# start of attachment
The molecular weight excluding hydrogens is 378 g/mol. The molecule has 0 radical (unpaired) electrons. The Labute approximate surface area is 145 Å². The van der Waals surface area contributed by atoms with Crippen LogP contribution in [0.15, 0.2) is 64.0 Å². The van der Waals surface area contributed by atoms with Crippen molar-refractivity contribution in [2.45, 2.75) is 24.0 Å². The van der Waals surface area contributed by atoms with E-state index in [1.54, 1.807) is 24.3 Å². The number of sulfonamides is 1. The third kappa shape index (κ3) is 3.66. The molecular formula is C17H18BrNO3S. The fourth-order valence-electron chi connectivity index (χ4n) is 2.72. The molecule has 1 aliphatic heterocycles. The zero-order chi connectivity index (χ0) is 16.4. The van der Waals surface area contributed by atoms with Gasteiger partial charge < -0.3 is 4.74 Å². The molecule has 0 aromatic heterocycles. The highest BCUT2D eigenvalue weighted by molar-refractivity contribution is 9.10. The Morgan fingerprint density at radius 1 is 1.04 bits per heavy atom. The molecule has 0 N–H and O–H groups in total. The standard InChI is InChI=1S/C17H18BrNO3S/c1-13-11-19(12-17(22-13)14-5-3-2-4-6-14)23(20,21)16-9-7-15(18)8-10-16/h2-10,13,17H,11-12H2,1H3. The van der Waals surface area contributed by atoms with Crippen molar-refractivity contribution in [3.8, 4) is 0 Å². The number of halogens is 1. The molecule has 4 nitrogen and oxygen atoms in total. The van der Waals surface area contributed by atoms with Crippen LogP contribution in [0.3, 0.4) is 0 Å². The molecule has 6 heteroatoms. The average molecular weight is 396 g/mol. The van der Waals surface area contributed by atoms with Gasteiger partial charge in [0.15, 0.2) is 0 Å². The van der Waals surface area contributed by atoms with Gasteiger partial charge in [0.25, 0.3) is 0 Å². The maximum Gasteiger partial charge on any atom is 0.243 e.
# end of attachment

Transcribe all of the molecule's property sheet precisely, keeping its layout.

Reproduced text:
The molecular weight excluding hydrogens is 378 g/mol. The molecule has 0 radical (unpaired) electrons. The Labute approximate surface area is 145 Å². The van der Waals surface area contributed by atoms with Crippen LogP contribution in [0.15, 0.2) is 64.0 Å². The van der Waals surface area contributed by atoms with Crippen molar-refractivity contribution in [2.45, 2.75) is 24.0 Å². The van der Waals surface area contributed by atoms with E-state index in [1.54, 1.807) is 24.3 Å². The number of sulfonamides is 1. The third kappa shape index (κ3) is 3.66. The molecular formula is C17H18BrNO3S. The fourth-order valence-electron chi connectivity index (χ4n) is 2.72. The molecule has 1 aliphatic heterocycles. The zero-order chi connectivity index (χ0) is 16.4. The van der Waals surface area contributed by atoms with Gasteiger partial charge < -0.3 is 4.74 Å². The molecule has 0 aromatic heterocycles. The highest BCUT2D eigenvalue weighted by molar-refractivity contribution is 9.10. The Morgan fingerprint density at radius 1 is 1.04 bits per heavy atom. The molecule has 0 N–H and O–H groups in total. The standard InChI is InChI=1S/C17H18BrNO3S/c1-13-11-19(12-17(22-13)14-5-3-2-4-6-14)23(20,21)16-9-7-15(18)8-10-16/h2-10,13,17H,11-12H2,1H3. The van der Waals surface area contributed by atoms with Crippen molar-refractivity contribution in [3.8, 4) is 0 Å². The number of halogens is 1. The molecule has 4 nitrogen and oxygen atoms in total. The van der Waals surface area contributed by atoms with Crippen LogP contribution in [0.3, 0.4) is 0 Å². The molecule has 6 heteroatoms. The average molecular weight is 396 g/mol. The van der Waals surface area contributed by atoms with Gasteiger partial charge in [0.15, 0.2) is 0 Å². The van der Waals surface area contributed by atoms with Gasteiger partial charge in [0.25, 0.3) is 0 Å². The maximum Gasteiger partial charge on any atom is 0.243 e.